In 2006 the Israeli military authorities issued an order envisaging the creation of a separation barrier which would have confiscated some 3,000 dunams of private local farming terrain and also Catholic church property by enclosing both parts of Beit Jala, and the settlement of Gilo within its precincts, while breaking up the contiguity of the two Salesian monasteries in the valley.The barrier would have divided the 19th Century Salesian monastery, relocated on the Jerusalem side from the neighboring convent and primary school run by nuns. On April 24, 2013, the Special Appeals Committee of the Tel Aviv Magistrate’s Court approved land expropriation for the proposed security barrier along a route that would have annexed about 75 percent of the convent’s property and enclose it on three sides. The wall would also annex the farmland of 58 Palestinian families. Israel military authorities argued that construction of the wall was a necessary measure, or “matter of expediency,” designed to thwart future attacks by would-be terrorists infiltrating into Israeli towns and settlements.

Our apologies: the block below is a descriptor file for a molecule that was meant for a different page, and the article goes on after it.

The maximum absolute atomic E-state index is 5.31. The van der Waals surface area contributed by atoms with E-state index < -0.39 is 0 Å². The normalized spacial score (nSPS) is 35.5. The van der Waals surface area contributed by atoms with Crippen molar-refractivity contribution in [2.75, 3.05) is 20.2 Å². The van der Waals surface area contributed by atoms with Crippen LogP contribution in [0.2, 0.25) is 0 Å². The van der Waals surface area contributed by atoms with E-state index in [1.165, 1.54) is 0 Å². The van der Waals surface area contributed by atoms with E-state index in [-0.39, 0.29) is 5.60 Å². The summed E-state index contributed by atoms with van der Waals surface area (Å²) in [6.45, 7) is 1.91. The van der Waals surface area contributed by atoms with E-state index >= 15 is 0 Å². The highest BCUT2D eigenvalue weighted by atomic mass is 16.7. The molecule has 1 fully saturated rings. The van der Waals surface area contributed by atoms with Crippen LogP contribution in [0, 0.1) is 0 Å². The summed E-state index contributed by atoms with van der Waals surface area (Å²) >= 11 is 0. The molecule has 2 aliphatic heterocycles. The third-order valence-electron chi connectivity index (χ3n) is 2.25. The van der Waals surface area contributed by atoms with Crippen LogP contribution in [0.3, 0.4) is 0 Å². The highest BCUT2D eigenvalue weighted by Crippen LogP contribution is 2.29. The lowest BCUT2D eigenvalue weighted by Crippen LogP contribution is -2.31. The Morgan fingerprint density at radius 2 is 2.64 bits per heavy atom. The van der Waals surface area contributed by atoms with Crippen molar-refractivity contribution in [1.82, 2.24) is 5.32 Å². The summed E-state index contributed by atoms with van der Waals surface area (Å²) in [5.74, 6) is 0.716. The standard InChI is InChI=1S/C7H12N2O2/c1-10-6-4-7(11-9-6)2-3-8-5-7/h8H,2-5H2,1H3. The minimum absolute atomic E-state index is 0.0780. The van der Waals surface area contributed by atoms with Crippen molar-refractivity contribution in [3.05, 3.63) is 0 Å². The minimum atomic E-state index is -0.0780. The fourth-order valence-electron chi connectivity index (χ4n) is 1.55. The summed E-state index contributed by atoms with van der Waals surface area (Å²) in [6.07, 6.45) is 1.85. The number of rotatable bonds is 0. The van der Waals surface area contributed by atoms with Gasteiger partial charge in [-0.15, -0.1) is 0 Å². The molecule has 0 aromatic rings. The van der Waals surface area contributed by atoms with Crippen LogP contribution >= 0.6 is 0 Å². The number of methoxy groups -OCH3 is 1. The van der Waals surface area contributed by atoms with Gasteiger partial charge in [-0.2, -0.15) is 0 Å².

2012 proposals for the barrier show it looping around the convent, keeping it on the Palestinian side, but splitting it from the neighboring monastery, which would be on the Israeli side. The elementary children would still be allowed to attend the school, passing soldiers at an Israeli checkpoint. Landowners would be given limited access via an agricultural gate.